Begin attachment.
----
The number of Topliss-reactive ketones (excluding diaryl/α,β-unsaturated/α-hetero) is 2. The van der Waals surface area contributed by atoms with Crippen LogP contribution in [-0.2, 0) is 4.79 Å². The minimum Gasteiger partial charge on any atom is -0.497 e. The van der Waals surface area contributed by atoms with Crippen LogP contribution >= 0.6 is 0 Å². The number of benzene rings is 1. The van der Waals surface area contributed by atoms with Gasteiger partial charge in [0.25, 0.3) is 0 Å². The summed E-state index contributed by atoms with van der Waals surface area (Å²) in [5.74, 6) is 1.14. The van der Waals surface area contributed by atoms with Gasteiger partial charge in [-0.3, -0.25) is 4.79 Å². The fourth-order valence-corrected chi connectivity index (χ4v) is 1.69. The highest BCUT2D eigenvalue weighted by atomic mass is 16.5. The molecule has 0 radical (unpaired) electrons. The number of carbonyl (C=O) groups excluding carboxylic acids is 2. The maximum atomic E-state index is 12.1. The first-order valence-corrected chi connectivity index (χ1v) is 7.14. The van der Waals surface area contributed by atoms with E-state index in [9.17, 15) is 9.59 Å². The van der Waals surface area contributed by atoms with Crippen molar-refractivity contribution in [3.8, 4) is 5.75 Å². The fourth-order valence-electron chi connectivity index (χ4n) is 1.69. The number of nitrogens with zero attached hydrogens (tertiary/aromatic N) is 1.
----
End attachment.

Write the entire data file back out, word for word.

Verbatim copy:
The number of Topliss-reactive ketones (excluding diaryl/α,β-unsaturated/α-hetero) is 2. The van der Waals surface area contributed by atoms with Crippen LogP contribution in [-0.2, 0) is 4.79 Å². The minimum Gasteiger partial charge on any atom is -0.497 e. The van der Waals surface area contributed by atoms with Crippen LogP contribution >= 0.6 is 0 Å². The number of benzene rings is 1. The van der Waals surface area contributed by atoms with Gasteiger partial charge in [0.25, 0.3) is 0 Å². The summed E-state index contributed by atoms with van der Waals surface area (Å²) in [5.74, 6) is 1.14. The van der Waals surface area contributed by atoms with Gasteiger partial charge in [-0.3, -0.25) is 4.79 Å². The fourth-order valence-corrected chi connectivity index (χ4v) is 1.69. The highest BCUT2D eigenvalue weighted by atomic mass is 16.5. The molecule has 0 radical (unpaired) electrons. The number of carbonyl (C=O) groups excluding carboxylic acids is 2. The maximum atomic E-state index is 12.1. The first-order valence-corrected chi connectivity index (χ1v) is 7.14. The van der Waals surface area contributed by atoms with E-state index in [9.17, 15) is 9.59 Å². The van der Waals surface area contributed by atoms with Crippen molar-refractivity contribution in [3.8, 4) is 5.75 Å². The fourth-order valence-electron chi connectivity index (χ4n) is 1.69. The number of nitrogens with zero attached hydrogens (tertiary/aromatic N) is 1.